Marlborough mussel farm saga continues as trust heads to Court of Appeal

A mussel farm at Kenepuru Sound, in the Marlborough Sounds. (File photo)
SCOTT HAMMOND/FAIRFAX NZ

A mussel farm at Kenepuru Sound, in the Marlborough Sounds. (File photo)

If at first you don't succeed, try and try again.

Would-be mussel farmers have been denied three times in their bid to build a farm in the Marlborough Sounds, but that doesn't mean they have given up the ghost.

The RJ Davidson Family Trust's consent application was rejected by the Marlborough District Council, the Environment Court and the High Court.

A Clearwater Mussels boat used for re-seeding mussel lines in the Kenepuru Sound. (File photo)
MIKE WATSON/FAIRFAX NZ

A Clearwater Mussels boat used for re-seeding mussel lines in the Kenepuru Sound. (File photo)

Luckily for them, though, there is still the Court of Appeal, even if opponents think they are "flogging a dead horse".

READ MORE: 
* Marlborough Sounds salmon relocation plan unpopular with community groups
* Bid for new mussel farm declined 

The trust first applied for consent for a 7.4-hectare mussel farm at Beatrix Bay in 2014, and Havelock-based mussel company Clearwater Mussels was going to operate it. 

The farm was to be located within an "Area of Significant Ecological Value" in the Marlborough Sounds Resource Management Plan. 

An independent planning commissioner heard the case first, before it went to the Environment Court, where the RJ Davidson Family Trust lost again.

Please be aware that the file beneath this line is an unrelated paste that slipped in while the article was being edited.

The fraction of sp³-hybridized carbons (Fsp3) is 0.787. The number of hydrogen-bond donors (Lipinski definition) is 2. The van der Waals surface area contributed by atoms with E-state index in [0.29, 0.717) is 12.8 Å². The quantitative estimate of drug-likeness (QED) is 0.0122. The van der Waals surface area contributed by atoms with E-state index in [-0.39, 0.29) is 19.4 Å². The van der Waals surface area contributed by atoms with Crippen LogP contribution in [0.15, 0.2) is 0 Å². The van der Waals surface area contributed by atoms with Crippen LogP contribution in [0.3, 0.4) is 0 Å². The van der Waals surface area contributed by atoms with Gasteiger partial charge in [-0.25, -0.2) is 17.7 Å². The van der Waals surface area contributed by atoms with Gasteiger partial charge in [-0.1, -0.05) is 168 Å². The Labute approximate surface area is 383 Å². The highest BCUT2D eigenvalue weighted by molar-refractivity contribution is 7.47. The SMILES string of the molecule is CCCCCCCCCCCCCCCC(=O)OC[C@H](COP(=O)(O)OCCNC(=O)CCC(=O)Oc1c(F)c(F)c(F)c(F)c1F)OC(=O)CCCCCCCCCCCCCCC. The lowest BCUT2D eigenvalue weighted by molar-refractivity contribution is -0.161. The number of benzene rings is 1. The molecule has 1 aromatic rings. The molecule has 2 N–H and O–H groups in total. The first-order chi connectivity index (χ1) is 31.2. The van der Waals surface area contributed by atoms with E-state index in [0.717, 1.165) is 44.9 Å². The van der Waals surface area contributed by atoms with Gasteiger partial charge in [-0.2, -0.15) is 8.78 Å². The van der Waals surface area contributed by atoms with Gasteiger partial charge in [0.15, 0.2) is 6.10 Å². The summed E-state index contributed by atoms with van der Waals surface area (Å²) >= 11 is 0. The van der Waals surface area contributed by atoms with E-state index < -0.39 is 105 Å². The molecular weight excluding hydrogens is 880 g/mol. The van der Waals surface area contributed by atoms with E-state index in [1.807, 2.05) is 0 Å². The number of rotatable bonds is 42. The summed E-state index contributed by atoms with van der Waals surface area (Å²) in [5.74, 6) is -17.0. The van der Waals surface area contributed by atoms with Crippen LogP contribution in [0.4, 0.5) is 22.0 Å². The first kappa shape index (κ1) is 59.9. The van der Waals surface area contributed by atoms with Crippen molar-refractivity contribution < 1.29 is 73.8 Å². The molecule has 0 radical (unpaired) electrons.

In their application, RJ Davidson sought consent to disturb the seabed with anchoring devices, to take and discharge coastal sea water, to harvest the produce from the marine farm and to discharge biodegradable and organic waste during harvest. 

Clearwater Mussels owner John Young said he was "very disappointed" with the outcome of the High Court case, released last month, and he believed it was an example of "woolly thinking".

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In her judgement in the High Court, Justice Helen Cull followed the precedent set by another Marlborough Sounds case, the 2014 Supreme Court case between the Environmental Defence Society and New Zealand King Salmon, which found King Salmon could not create a new salmon farm at Port Gore. 

In the King Salmon case, the court decided a coastal plan was more important than principles contained in the Resource Management Act, including the economic and social wellbeing of the community. 

Resource management expert Rachel Brooking said Justice Cull's High Court decision to apply the same reasoning signalled a "pretty big change" in the way resource management cases were handled nationally. 

In the past, developers had been able to use the economic wellbeing argument to bolster their case, Brooking said. 

Young said the case had dragged on for three years but there was an important point to be made. The trust had sought leave to appeal to the Court of Appeal. 

 

The council was putting marine farming in the Marlborough region "in a legal straitjacket", Young said.

The council was joined in its opposition to the farm by the Kenepuru and Central Sounds Residents Association Incorporated, and Friends of Nelson Haven and Tasman Bay Incorporated. 

Kenepuru and Central Sounds Residents Association vice-president Andrew Caddie said the case had been very costly for the organisation in terms of time. 

The trust lost the past three cases, and at some point someone would probably wonder if they were "flogging a dead horse", he said. 

The conservation group would keep fighting the farm, alongside the council, and a date had already been set for a preliminary Court of Appeal hearing in May. 

"I think this is a very important case," Caddie said.

 - The Marlborough Express

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